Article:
A World Heritage site and one of the oldest established wine-producing regions in the world, the Douro valley is, without doubt, one of the most distinctive terroirs in the history of world viticulture.
Great wines can only exist if there are people fortunate enough to appreciate them. There can be no doubt that the English aristocracy played an important role in the development of the Port wine vineyards, just as they did in Bordeaux, most notably with the Médoc Crus Classés.
The wines of the Douro, cultivated in an inhospitable climate under a scorching sun, with their low acidity and high residual sugar levels, were always difficult to transport. It was for this reason that the region invented fortification, a process which involves adding brandy to the wine before fermentation is complete, providing the Port with its distinctive alcohol-sugar balance, together with a remarkable potential for ageing. In addition, the process requires the rapid and energetic extraction of tannins by the traditional method of treading or, in more recent years, using mechanical presses.
Whilst the art of creating Port wine was being perfected, Bordeaux – another region with a talent for satisfying the thirst of the English – was inventing vinification using a process of prolonged maceration, allowing for the gradual and gentle extraction of tannins. This gave rise to the balance and finesse of the great Médocs.
The attempt to apply Bordeaux wine-making methods to grapes which are traditionally destined for the production of vintage Port is the essence of the exciting CHRYSEIA project.
The SYMINGTON family aimed to ally its extensive knowledge of the different Douro terroirs and grape varieties to the experience of Bruno PRATS in the Bordeaux region so that together they could produce wine from the best grapes grown on the best plots on the best estates, in true Bordeaux spirit.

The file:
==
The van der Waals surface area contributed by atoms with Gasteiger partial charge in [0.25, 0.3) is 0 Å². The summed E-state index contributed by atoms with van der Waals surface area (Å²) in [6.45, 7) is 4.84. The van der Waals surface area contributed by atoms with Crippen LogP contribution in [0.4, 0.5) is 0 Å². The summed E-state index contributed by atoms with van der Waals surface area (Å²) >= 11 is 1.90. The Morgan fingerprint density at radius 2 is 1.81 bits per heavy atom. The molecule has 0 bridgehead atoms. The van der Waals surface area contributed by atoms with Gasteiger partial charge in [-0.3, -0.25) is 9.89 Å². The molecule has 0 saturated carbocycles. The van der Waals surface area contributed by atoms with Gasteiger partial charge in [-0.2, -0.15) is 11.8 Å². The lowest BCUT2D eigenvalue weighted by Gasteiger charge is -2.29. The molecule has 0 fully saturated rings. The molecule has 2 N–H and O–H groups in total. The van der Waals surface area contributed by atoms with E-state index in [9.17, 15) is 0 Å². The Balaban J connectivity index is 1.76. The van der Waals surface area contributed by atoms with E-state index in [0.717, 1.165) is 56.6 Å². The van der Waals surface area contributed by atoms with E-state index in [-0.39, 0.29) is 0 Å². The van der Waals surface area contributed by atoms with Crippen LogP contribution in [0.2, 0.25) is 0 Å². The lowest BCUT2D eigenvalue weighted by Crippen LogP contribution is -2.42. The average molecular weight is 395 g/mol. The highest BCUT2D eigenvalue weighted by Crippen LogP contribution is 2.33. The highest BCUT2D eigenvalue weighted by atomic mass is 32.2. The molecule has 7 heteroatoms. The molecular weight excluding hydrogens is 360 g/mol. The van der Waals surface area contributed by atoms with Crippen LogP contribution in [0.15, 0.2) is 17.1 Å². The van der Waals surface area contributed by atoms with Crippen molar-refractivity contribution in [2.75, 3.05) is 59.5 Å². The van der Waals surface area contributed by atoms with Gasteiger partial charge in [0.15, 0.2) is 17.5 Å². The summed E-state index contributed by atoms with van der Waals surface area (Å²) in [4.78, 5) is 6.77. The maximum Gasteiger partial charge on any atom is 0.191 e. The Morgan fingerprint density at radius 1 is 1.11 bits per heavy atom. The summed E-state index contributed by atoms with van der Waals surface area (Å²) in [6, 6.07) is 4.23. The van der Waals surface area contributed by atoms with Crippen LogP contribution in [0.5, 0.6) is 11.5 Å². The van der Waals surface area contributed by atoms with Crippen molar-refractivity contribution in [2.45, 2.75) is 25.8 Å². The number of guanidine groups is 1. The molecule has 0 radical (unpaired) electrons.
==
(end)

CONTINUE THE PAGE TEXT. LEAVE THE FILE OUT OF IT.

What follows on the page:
Andrew James Symington first became established in the city of Porto in 1882. He quickly became a Port wine shipper and in 1914 assumed control of Warre’s. The descendants of his three sons are nowadays the owners of Warre’s, Dow’s and Graham’s, in addition to numerous estates which include some of the best in the Cima Corgo. The family’s vineyard holdings in the Douro now exceed 900 hectares. Charles Symington is responsible for the vineyards, vinification and production management, whilst Rupert, Paul, John and Dominic travel all over the world sharing the magic and secrets of their wines.
After the sale of the Château Cos d’Estournel which he had managed for thirty years, Bruno Prats turned his wine growing activities to Viña Aquitania in Chile where he established a partnership with Paul Pontallier, Ghislain de Montgolfier and Felipe de Solminihac, and to Anwilka in South Africa, in partnership with Lowell Jooste and Hubert de Bouard de Laforest. The friendship between Bruno Prats and the Symington family was developed through the family winery network Primum Familiae Vini, to which Cos d’Estournel also belonged.
In November 1998, the Symington family proposed that Bruno Prats should take part in a new project to produce a top quality, non-fortified Douro wine. This proposal took shape in 1999 with the creation of PRATS & SYMINGTON Limitada as an equal partnership between the two families. Experimental production in this first year enabled the best plots and most suitable grape varieties for the project to be selected. The CHRYSEIA 2000 was the first vintage to be released.